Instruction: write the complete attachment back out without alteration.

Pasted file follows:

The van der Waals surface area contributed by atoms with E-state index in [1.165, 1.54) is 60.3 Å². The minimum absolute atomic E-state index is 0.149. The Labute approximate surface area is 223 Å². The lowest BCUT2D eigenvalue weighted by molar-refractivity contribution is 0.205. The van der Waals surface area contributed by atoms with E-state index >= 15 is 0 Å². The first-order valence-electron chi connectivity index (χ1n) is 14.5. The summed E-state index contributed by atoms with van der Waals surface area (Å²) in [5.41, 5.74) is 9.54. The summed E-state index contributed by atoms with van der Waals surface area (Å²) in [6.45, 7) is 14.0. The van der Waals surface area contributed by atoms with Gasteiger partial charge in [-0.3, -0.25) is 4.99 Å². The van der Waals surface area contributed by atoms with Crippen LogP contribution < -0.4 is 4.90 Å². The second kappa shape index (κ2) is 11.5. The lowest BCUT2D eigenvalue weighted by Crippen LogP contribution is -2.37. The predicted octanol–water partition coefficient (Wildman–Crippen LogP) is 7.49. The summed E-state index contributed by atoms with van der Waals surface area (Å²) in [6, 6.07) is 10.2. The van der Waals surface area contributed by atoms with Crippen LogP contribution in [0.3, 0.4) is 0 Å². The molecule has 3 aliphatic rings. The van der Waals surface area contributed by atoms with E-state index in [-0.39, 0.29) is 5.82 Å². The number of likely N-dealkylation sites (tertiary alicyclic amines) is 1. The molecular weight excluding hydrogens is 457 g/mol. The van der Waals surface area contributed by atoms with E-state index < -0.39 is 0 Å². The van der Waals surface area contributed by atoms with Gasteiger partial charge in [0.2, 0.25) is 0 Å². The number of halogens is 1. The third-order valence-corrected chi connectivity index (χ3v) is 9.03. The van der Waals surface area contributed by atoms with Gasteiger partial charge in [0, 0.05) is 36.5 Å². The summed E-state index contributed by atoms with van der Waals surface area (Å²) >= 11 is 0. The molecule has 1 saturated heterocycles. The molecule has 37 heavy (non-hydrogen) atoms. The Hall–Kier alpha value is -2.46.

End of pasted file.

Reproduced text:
The van der Waals surface area contributed by atoms with E-state index in [1.165, 1.54) is 60.3 Å². The minimum absolute atomic E-state index is 0.149. The Labute approximate surface area is 223 Å². The lowest BCUT2D eigenvalue weighted by molar-refractivity contribution is 0.205. The van der Waals surface area contributed by atoms with E-state index >= 15 is 0 Å². The first-order valence-electron chi connectivity index (χ1n) is 14.5. The summed E-state index contributed by atoms with van der Waals surface area (Å²) in [5.41, 5.74) is 9.54. The summed E-state index contributed by atoms with van der Waals surface area (Å²) in [6.45, 7) is 14.0. The van der Waals surface area contributed by atoms with Gasteiger partial charge in [-0.3, -0.25) is 4.99 Å². The van der Waals surface area contributed by atoms with Crippen LogP contribution < -0.4 is 4.90 Å². The second kappa shape index (κ2) is 11.5. The lowest BCUT2D eigenvalue weighted by Crippen LogP contribution is -2.37. The predicted octanol–water partition coefficient (Wildman–Crippen LogP) is 7.49. The summed E-state index contributed by atoms with van der Waals surface area (Å²) in [6, 6.07) is 10.2. The van der Waals surface area contributed by atoms with Crippen LogP contribution in [0.3, 0.4) is 0 Å². The molecule has 3 aliphatic rings. The van der Waals surface area contributed by atoms with E-state index in [-0.39, 0.29) is 5.82 Å². The number of likely N-dealkylation sites (tertiary alicyclic amines) is 1. The molecular weight excluding hydrogens is 457 g/mol. The van der Waals surface area contributed by atoms with E-state index < -0.39 is 0 Å². The van der Waals surface area contributed by atoms with Gasteiger partial charge in [0.2, 0.25) is 0 Å². The number of halogens is 1. The third-order valence-corrected chi connectivity index (χ3v) is 9.03. The van der Waals surface area contributed by atoms with Gasteiger partial charge in [0, 0.05) is 36.5 Å². The summed E-state index contributed by atoms with van der Waals surface area (Å²) >= 11 is 0. The molecule has 1 saturated heterocycles. The molecule has 37 heavy (non-hydrogen) atoms. The Hall–Kier alpha value is -2.46.